As you know, the Game Boy's CPU has a 16-bit address space: it can access up to 65,536 bytes of memory at any time, labelled from $0000 to $FFFF. Now, although from the CPU all of these bytes are equal, the programmer needs to be aware that not all of these bytes are the same. Simple example: some of the memory is the ROM where the game code is, some of the memory is the RAM. We need to know where each is.
Here are the different memory types; I will explain them one by one. We will also see how they're used with RGBDS.
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ROM is where the game's program and data are stored. RGBDS provides two memory types for that area,
ROM0 ($0000-$3FFF) and
ROMX ($4000-$7FFF). This is due to something called banking, but we'll forget it for now. We will instead pass the
-t option to RGBLINK to make
ROM0 span the entire ROM space.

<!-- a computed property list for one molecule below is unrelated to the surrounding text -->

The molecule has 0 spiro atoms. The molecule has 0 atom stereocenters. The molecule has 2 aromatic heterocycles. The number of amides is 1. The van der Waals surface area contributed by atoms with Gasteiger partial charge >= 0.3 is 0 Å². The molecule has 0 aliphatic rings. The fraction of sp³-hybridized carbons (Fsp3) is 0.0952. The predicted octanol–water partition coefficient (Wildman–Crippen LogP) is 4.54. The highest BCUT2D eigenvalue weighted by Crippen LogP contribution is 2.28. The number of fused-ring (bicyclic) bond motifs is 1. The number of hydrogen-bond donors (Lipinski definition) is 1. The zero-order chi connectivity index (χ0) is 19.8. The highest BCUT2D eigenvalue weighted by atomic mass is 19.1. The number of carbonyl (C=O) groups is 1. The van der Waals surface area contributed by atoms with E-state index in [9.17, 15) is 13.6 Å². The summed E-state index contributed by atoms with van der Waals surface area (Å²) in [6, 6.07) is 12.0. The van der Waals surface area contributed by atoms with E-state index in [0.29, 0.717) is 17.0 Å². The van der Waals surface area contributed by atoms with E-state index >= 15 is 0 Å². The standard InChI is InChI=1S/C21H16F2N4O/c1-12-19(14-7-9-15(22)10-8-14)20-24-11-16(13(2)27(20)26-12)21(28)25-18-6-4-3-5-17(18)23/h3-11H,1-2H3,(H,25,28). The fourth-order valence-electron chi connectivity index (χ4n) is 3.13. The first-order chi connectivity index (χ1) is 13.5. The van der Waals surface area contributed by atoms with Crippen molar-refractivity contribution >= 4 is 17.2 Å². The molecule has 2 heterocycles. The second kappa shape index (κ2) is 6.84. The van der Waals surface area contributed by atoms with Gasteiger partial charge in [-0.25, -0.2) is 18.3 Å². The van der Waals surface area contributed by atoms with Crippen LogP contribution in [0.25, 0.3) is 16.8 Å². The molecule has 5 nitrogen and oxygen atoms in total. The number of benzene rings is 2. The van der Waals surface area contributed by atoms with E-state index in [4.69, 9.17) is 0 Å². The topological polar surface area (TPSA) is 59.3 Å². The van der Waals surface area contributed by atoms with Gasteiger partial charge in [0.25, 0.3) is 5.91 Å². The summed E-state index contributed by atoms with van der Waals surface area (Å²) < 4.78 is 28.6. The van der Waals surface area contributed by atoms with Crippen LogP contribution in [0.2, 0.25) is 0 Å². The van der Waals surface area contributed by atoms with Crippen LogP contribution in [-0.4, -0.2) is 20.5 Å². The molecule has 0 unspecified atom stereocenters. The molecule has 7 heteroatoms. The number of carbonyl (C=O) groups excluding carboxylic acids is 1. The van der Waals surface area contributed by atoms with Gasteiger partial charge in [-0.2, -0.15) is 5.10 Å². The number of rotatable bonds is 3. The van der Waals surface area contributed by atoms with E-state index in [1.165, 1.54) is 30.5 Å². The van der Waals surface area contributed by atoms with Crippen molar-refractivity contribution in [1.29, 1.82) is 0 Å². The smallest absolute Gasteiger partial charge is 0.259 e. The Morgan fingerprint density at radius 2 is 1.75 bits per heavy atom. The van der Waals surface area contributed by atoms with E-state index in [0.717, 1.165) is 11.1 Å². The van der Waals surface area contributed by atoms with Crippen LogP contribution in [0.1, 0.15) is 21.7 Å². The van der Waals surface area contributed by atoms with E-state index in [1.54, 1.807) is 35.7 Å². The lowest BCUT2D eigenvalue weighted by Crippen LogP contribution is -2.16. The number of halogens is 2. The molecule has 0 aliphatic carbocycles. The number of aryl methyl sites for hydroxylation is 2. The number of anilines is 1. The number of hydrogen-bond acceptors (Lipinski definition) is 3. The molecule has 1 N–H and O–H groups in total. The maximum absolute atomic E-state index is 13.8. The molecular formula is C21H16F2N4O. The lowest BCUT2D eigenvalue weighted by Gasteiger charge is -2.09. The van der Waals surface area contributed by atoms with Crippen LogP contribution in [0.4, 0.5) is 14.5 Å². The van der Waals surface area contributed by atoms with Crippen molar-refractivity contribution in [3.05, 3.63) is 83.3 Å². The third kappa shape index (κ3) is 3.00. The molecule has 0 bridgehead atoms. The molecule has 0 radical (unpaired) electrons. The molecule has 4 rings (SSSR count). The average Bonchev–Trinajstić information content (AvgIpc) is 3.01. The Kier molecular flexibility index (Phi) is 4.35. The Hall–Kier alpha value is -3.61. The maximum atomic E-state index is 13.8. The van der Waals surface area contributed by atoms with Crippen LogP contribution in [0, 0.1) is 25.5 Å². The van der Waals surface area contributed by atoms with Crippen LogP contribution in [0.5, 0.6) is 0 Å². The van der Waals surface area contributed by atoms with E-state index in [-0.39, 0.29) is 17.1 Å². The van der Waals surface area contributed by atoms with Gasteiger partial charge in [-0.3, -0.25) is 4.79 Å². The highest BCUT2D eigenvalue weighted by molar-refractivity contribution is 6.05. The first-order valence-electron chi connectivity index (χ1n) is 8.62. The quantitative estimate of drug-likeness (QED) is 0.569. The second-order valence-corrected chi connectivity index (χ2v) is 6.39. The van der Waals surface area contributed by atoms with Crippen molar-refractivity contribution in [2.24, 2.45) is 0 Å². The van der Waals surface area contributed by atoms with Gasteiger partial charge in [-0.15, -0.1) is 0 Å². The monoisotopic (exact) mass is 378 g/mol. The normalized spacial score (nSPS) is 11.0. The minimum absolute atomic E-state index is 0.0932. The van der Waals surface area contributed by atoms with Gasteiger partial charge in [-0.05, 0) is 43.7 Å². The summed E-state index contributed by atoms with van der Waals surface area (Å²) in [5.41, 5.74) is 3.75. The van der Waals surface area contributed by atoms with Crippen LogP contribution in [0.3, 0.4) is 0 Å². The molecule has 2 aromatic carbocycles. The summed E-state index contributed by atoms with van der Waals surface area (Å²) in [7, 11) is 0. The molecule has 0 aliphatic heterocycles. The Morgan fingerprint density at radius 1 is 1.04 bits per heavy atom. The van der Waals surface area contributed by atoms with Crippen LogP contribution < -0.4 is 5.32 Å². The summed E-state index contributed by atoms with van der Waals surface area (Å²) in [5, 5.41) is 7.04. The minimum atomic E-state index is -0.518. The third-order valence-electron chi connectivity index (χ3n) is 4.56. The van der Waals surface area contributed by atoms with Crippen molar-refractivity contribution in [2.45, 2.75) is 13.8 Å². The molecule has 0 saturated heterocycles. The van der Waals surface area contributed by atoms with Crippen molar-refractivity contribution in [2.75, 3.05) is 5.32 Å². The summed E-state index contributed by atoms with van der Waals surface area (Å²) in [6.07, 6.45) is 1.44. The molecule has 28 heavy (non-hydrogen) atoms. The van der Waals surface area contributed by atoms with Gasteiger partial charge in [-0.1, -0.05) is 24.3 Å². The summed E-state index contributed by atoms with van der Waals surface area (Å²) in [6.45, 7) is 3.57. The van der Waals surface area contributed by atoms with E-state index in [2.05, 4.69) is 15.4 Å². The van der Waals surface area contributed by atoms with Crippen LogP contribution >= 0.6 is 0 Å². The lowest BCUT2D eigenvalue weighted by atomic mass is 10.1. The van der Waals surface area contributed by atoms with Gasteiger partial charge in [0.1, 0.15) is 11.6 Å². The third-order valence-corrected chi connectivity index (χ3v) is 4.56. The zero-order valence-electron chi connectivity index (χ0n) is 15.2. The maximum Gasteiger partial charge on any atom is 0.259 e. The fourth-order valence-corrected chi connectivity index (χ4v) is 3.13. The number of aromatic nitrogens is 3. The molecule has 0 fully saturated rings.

ROM is, as its name suggests, read-only. (You may see writes to the ROM space in games, but that's also due to banking, so forget it for now.) It's where the CPU will be executing code from almost always. Aside from banking, which we will pretend doesn't exist for now, there isn't anything special about ROM.
We already discussed about VRAM in the Displaying lesson, but here's a quick recap. Between $8000 and $97FF are stored the tiles; 16 ($10) bytes per tile, and 384 ($180) tiles in three "blocks" of 128 ($80) tiles each. Then are two tilemaps, one at $9800-$9BFF, and one at $9C00-$9FFF. Each tilemap is 32*32 bytes.
VRAM has a big flaw, in that it can only be accessed while the PPU is not; that is, it must be accessed during LCD modes 0, 1 and 2.
SRAM stands for Save RAM. It's somewhat misleading, which is why some refer to it as XRAM (External RAM or Expansion RAM), but SRAM is the most common term. SRAM is RAM on the cartridge; most of the time, it's backed up by a battery and used to store save data, but some games also use it as extra work RAM (Pokémon games use SRAM as scratch buffers for sprite decompression, Super Mario Land 2 uses some of its SRAM to store variables and level data).
By default, SRAM is in a "locked" state, which, like locked VRAM, ignores writes and returns $FF when read. (Editor's note: it's actually possible that $FF may NOT be always returned. It's best to not rely on reads from SRAM.) How SRAM is unlocked depends on the MBC.
WRAM is the console's work RAM. It's on the